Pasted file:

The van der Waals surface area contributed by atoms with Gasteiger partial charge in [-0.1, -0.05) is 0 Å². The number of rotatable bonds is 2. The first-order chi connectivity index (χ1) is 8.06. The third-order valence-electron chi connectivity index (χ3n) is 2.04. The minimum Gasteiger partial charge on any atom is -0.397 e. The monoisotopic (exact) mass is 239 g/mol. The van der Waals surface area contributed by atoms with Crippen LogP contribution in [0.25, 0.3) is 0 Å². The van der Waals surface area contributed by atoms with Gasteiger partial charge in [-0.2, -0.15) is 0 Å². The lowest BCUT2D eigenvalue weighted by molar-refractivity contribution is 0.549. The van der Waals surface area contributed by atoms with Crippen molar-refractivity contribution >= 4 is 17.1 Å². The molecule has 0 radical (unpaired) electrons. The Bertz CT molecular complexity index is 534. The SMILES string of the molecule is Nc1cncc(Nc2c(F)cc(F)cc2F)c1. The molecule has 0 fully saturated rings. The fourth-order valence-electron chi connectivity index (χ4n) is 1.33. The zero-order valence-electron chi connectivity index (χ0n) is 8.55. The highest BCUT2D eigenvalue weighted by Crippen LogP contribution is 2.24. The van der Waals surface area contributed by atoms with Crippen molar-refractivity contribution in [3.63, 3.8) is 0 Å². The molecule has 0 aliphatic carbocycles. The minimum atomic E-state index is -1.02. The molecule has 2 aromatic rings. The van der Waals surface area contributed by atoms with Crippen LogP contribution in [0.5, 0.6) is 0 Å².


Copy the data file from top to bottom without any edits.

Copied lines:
The van der Waals surface area contributed by atoms with Gasteiger partial charge in [-0.1, -0.05) is 0 Å². The number of rotatable bonds is 2. The first-order chi connectivity index (χ1) is 8.06. The third-order valence-electron chi connectivity index (χ3n) is 2.04. The minimum Gasteiger partial charge on any atom is -0.397 e. The monoisotopic (exact) mass is 239 g/mol. The van der Waals surface area contributed by atoms with Crippen LogP contribution in [0.25, 0.3) is 0 Å². The van der Waals surface area contributed by atoms with Gasteiger partial charge in [-0.2, -0.15) is 0 Å². The lowest BCUT2D eigenvalue weighted by molar-refractivity contribution is 0.549. The van der Waals surface area contributed by atoms with Crippen molar-refractivity contribution >= 4 is 17.1 Å². The molecule has 0 radical (unpaired) electrons. The Bertz CT molecular complexity index is 534. The SMILES string of the molecule is Nc1cncc(Nc2c(F)cc(F)cc2F)c1. The molecule has 0 fully saturated rings. The fourth-order valence-electron chi connectivity index (χ4n) is 1.33. The zero-order valence-electron chi connectivity index (χ0n) is 8.55. The highest BCUT2D eigenvalue weighted by Crippen LogP contribution is 2.24. The van der Waals surface area contributed by atoms with Crippen molar-refractivity contribution in [3.63, 3.8) is 0 Å². The molecule has 0 aliphatic carbocycles. The minimum atomic E-state index is -1.02. The molecule has 2 aromatic rings. The van der Waals surface area contributed by atoms with Crippen LogP contribution in [0.5, 0.6) is 0 Å².